9. All the talk saying that it’ll never fill with retailers is silly. From the sound of the plan, it seems the intention is to build a “mall” with large store plates intended for discount retailers and other big box stores. In other words, it’s a development targeted at bringing in the exact kinds of stores that have had a really hard time finding sites in San Francisco. The kinds of stores San Franciscans drive to Daly City or Emeryville to shop in. I don’t think there’ll be any trouble filling it, I think parking on-site is necessary (a lot of people coming in from, like, the sunset to buy large quantities of goods), and I think it’ll dramatically increase the amount of activity on that block while keeping tax dollars in the city. It’s win/win, with the only real risk being how having these stores downtown will impact smaller retailers.

  10. I find the parking arguments a bit funny.
    Suburban Old Navies have vast amounts of parking. Suburban Macy’s have vast amounts of parking. Suburban Ross Stores have vast amounts of parking. Yet…the largest Old Navy in the country, the largest Ross in the country, and the second largest Macy’s in the country are within a couple blocks of this location – all without a single space of parking. Are Ross and Old Navy stores “destinations” for tourists or out-of-towners coming in? Are they hurting from not having their own parking? Are they high end?
    Target or Walmart would kill for this location with or without parking and would do extremely, extremely well. The only problems are potentially political. There are no other reasons that they wouldn’t want it.

  11. I’m torn over the amount of parking. I agree that on one hand this retail location is ideal for big-box discount stores, which often market merchandise that require a car for convenient transport. On the other hand, anyone who has driven downtown in normal shopping traffic, let alone during an event, knows how long it takes to navigate those streets. The customers best served are actually those who are used to taking mass transit (including taxis). If you need a car to transport the goods, you should consider having it delivered or better yet, ordering them online. It’s the price of living in an urban environment: more logic and planning is required. I live in Mid-Market; I eagerly anticipate the completion of City Place and Trinity Place. If I had zillions to spend on Market St development, I’d put a entertainment complex (nightclub/performance venue/24-hour restaurant/retail) across from the Orpheum, between Trinity Place and the Odd Fellows building. (The Orpheum side badly needs help too.) Let the demolition begin!!

  12. anon: I would imagine that New Yorkers aren’t driving from the suburbs to Manhattan to shop the 34th St flagship Macy’s, but I could be wrong. (I didn’t know that Ross and Old Navy in SF were the largest; thanks for that fact.) Apart from the lack of parking, there’s Midtown traffic to deal with. A cab, limo, or subway would be my bet, even for shoppers with loads of bags.

  13. ^What does New York have to do with anything? I was talking about how things already work here – for the second largest Macy’s in the country and for the largest of those other stores.
    Companies have figured out that parking isn’t necessary for a market as large as that in SF (where Target and Walmart, to name two, have ZERO exposure). We’re talking about dream demographics – they don’t need parking to have an extremely successful store.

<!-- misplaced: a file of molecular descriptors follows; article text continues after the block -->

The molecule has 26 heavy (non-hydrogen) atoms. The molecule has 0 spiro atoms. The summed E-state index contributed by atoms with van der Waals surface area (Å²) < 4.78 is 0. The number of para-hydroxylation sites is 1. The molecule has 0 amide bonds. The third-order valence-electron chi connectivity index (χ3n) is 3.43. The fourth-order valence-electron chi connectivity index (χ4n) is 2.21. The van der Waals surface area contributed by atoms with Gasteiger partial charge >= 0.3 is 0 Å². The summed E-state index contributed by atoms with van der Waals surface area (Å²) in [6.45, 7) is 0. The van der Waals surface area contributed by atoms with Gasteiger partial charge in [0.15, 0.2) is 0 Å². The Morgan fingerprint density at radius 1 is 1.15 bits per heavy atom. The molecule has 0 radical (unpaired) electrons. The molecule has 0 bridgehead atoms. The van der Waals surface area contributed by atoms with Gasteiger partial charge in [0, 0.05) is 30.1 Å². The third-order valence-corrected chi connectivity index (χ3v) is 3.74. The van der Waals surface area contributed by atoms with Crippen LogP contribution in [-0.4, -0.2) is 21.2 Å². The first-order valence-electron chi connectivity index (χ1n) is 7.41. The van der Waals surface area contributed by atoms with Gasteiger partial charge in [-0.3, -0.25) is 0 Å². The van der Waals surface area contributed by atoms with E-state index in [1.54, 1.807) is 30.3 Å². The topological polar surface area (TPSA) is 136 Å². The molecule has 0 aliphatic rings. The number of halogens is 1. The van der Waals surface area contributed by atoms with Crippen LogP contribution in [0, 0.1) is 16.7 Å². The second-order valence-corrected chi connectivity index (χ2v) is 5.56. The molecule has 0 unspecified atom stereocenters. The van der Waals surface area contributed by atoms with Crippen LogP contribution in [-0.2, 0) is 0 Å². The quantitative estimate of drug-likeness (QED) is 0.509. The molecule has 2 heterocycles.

I’d be curious to hear of ONE Union Square area store that has folded because of lack of parking. Every closure that I know of has to do with problems of the overall chain.

  14. Particularly with the kind of stores that are going to be here (stores where people will fill up their carts and then some), no one wants to walk blocks to their car or to public transport, or to a bicycle (which would be stolen anyway)! How absurd.

  15. The glass wall renderings shown on Curbed (oops, ugh) are quite nice; great reflection of masonry buildings all around. I’m liking. It works. Parking? Who’s shopping anymore in the old economy SUV schlep model –don’t know. Dept stores in USquare are heavily funded by car-free tourists.

  16. To the people who think on site parking is necessary, you need to recognize that people shop somewhat differently at downtown big box stores vs. suburban stores. People will tend to buy smaller amounts of things, but more frequently, and combine their trips with work, entertainment, or other shopping. If they do drive, they can easily park at the 5th and Mission Garage, which is virtually across the street. A target, or similar kind of big box retailer will sell fewer large things, or figure out how to have a delivery system.
    We already know that Target has no issue with a lack of onsite parking if they are in negotiations for the Metreon. I happen to feel that CityPlace is a much better location for them, and even more importantly, it’s a better location for City because it will help revitalize the block between 5th and 6th and extend the retail core without sacrificing really (potentially) great space in the Metreon to a somewhat inappropriate use. I’d love to see some incentives used to get them to go after this location.

  17. I agree with curmudgeon about this being a more appropriate place for Target than Metreon. A Target here would bring the foot traffic to the rest of the mall, and make more people walk to the 900 block of Market. I don’t think a lot of parking is necessary, but 200 spaces is not a large garage (much smaller than at any suburban mall, or even than nearby garages), and won’t change traffic patterns much, so I don’t see the harm, if that’s what the developer thinks will make the mall more marketable to potential tenants.